A healthy habit that the whole family can get involved in is meal prep for the week. Rachel suggests doing meal prep on Sundays, making “snack boxes” that are ready to go, packed with healthy food to sustain you on busy days. “I store them in Tupperware containers so that I can either keep them refrigerated or microwave them if needed, when snack or lunch time comes. This planning and preparing ahead of time also ensures that I can choose and have healthy food options at hand, so I’m not stuck in a situation where all there is to eat is whatever is in the vending machine.”

For dancers in college and beyond, the food choices you make also impact your budget! By choosing to grocery shop rather than eat out, Colin says, “You will save money, know what you are putting in your body, and be in control of your diet and how it affects your body and your dancing. Take the extra 10 minutes to make your salad or grain bowl at home and save the $10!” It can be tempting to sleep in and run out the door to grab a coffee and a bagel on the way to class, but in the long run, and especially when you’re on a budget, packing food yourself can help towards saving money and keeping you healthy!

Here are some great suggestions for healthy, grab-and-go options that you can pack yourself for long days:

*Celery/carrots/sliced bell peppers with hummus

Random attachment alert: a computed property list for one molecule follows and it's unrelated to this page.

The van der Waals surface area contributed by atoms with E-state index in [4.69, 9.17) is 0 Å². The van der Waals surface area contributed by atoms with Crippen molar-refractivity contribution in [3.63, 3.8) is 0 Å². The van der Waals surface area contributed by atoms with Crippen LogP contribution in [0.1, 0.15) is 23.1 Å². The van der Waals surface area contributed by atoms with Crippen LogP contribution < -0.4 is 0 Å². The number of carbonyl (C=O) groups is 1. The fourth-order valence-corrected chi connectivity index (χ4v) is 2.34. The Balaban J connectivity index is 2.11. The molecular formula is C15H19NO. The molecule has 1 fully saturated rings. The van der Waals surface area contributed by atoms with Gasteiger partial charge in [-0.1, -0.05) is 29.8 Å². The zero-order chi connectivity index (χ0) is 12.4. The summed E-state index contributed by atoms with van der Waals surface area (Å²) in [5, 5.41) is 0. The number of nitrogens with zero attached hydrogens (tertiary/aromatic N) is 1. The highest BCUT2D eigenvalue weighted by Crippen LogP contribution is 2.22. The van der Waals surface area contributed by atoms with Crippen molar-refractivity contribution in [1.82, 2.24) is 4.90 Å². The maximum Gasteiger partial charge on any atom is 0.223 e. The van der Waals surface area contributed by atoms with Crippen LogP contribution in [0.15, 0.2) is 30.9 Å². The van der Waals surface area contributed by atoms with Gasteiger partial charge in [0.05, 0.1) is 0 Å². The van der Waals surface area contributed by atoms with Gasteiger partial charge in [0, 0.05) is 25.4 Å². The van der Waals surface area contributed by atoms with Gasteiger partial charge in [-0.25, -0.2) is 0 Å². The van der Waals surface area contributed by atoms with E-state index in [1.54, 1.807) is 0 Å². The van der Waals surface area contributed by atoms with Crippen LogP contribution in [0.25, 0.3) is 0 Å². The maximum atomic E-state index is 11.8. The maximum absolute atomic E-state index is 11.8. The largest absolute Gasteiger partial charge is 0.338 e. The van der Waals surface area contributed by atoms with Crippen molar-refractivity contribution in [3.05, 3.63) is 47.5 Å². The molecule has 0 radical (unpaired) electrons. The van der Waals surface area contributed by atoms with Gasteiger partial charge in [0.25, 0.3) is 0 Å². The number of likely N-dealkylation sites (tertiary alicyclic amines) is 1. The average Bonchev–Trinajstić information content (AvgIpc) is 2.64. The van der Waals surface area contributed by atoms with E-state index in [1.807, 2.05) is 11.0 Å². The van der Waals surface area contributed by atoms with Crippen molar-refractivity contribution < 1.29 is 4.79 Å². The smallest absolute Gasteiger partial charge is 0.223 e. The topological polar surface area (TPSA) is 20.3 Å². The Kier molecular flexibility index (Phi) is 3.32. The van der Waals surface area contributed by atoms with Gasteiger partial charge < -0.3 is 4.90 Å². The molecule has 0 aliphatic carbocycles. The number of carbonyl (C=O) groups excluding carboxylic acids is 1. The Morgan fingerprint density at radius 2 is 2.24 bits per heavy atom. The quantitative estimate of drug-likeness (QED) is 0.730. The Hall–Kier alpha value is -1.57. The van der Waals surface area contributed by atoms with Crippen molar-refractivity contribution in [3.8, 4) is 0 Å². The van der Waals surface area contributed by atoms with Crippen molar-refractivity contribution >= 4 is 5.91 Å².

*Fruit smoothie (add chia seeds for an extra boost of energy!)

*Rice cakes with peanut butter/almond butter

*Hard boiled egg and sliced apple

*Low fat cheese and crackers

*Spinach or kale salad with veggies + protein (fish, chicken, tofu)

*Banana and peanut butter/almond butter

*Greek yogurt with raspberries/blueberries/strawberries

*Mixed nuts and dried fruit


Rachel’s No Bake Peanut Butter Chocolate Chip Energy Balls:

Super easy, no bake recipe for you to make and have on hand for when you need a quick snack or energy boost! All you need is these ingredients, a bowl, and your own two hands!


1 packet Quaker Original Oatmeal (microwave packet) or ½ cup Old Fashioned Oats

2 TBSP peanut or almond butter

2 TBSP honey

1 scoop protein powder of your choice (I like unflavored, chocolate, vanilla, or peanut butter flavored for this recipe!)

*OPTIONAL: 1 serving of mini or sugar free chocolate chips, OR any other ingredient you’d like (raisins, shredded unsweetened coconut, craisins)


  • Combine all ingredients in a bowl - mix with hands until all ingredients are evenly distributed.

  • Add a small splash (1-2 TBSP) of water or almond milk to the mixture so it reaches a dough-like consistency.

  • Refrigerate for 15 minutes to allow dough to set.

  • Use a tablespoon to scoop dough and roll into small balls with your hands (be sure to wash your hands before and after, as it can get a little sticky!)

  • Mixture should make between 8-10 tablespoon-sized balls of wholesome and nutritious deliciousness that will give you energy to dance the day away!

  • Store in Tupperware container in the refrigerator for up to a week.

*Keep in mind - the advice in this article is not meant to take the place of a licensed physician or nutritionist. Before making any dramatic changes to your diet or lifestyle, be sure to consult your doctor.